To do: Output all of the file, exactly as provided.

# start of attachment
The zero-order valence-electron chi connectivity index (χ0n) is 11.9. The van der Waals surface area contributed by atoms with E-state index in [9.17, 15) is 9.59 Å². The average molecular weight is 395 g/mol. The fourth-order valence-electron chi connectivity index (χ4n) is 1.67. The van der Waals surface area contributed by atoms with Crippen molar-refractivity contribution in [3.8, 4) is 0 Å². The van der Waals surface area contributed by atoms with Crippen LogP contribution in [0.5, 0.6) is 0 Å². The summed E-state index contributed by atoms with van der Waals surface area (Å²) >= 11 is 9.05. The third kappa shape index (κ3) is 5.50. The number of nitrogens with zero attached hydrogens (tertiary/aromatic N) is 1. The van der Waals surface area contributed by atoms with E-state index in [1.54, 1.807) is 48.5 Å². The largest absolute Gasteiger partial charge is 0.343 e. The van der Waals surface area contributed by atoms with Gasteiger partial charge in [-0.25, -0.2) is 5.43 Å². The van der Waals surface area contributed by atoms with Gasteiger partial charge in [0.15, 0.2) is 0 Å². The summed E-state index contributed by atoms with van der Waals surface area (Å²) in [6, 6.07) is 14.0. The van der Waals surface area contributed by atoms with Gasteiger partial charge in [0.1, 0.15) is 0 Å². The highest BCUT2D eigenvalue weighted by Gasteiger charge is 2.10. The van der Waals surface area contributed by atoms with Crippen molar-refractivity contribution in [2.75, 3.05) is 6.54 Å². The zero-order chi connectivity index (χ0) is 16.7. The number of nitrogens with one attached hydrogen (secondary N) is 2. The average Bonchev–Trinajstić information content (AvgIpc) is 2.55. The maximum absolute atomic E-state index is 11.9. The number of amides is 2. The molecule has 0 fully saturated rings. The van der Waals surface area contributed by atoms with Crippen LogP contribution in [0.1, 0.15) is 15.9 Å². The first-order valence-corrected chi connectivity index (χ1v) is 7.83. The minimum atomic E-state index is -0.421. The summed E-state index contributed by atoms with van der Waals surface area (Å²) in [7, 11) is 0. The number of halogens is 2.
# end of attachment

The zero-order valence-electron chi connectivity index (χ0n) is 11.9. The van der Waals surface area contributed by atoms with E-state index in [9.17, 15) is 9.59 Å². The average molecular weight is 395 g/mol. The fourth-order valence-electron chi connectivity index (χ4n) is 1.67. The van der Waals surface area contributed by atoms with Crippen molar-refractivity contribution in [3.8, 4) is 0 Å². The van der Waals surface area contributed by atoms with Crippen LogP contribution in [0.5, 0.6) is 0 Å². The summed E-state index contributed by atoms with van der Waals surface area (Å²) >= 11 is 9.05. The third kappa shape index (κ3) is 5.50. The number of nitrogens with zero attached hydrogens (tertiary/aromatic N) is 1. The van der Waals surface area contributed by atoms with E-state index in [1.54, 1.807) is 48.5 Å². The largest absolute Gasteiger partial charge is 0.343 e. The van der Waals surface area contributed by atoms with Gasteiger partial charge in [-0.25, -0.2) is 5.43 Å². The van der Waals surface area contributed by atoms with Gasteiger partial charge in [0.15, 0.2) is 0 Å². The summed E-state index contributed by atoms with van der Waals surface area (Å²) in [6, 6.07) is 14.0. The van der Waals surface area contributed by atoms with Gasteiger partial charge in [0.1, 0.15) is 0 Å². The highest BCUT2D eigenvalue weighted by Gasteiger charge is 2.10. The van der Waals surface area contributed by atoms with Crippen molar-refractivity contribution in [2.75, 3.05) is 6.54 Å². The zero-order chi connectivity index (χ0) is 16.7. The number of nitrogens with one attached hydrogen (secondary N) is 2. The average Bonchev–Trinajstić information content (AvgIpc) is 2.55. The maximum absolute atomic E-state index is 11.9. The number of amides is 2. The molecule has 0 fully saturated rings. The van der Waals surface area contributed by atoms with Crippen LogP contribution in [0.1, 0.15) is 15.9 Å². The first-order valence-corrected chi connectivity index (χ1v) is 7.83. The minimum atomic E-state index is -0.421. The summed E-state index contributed by atoms with van der Waals surface area (Å²) in [7, 11) is 0. The number of halogens is 2.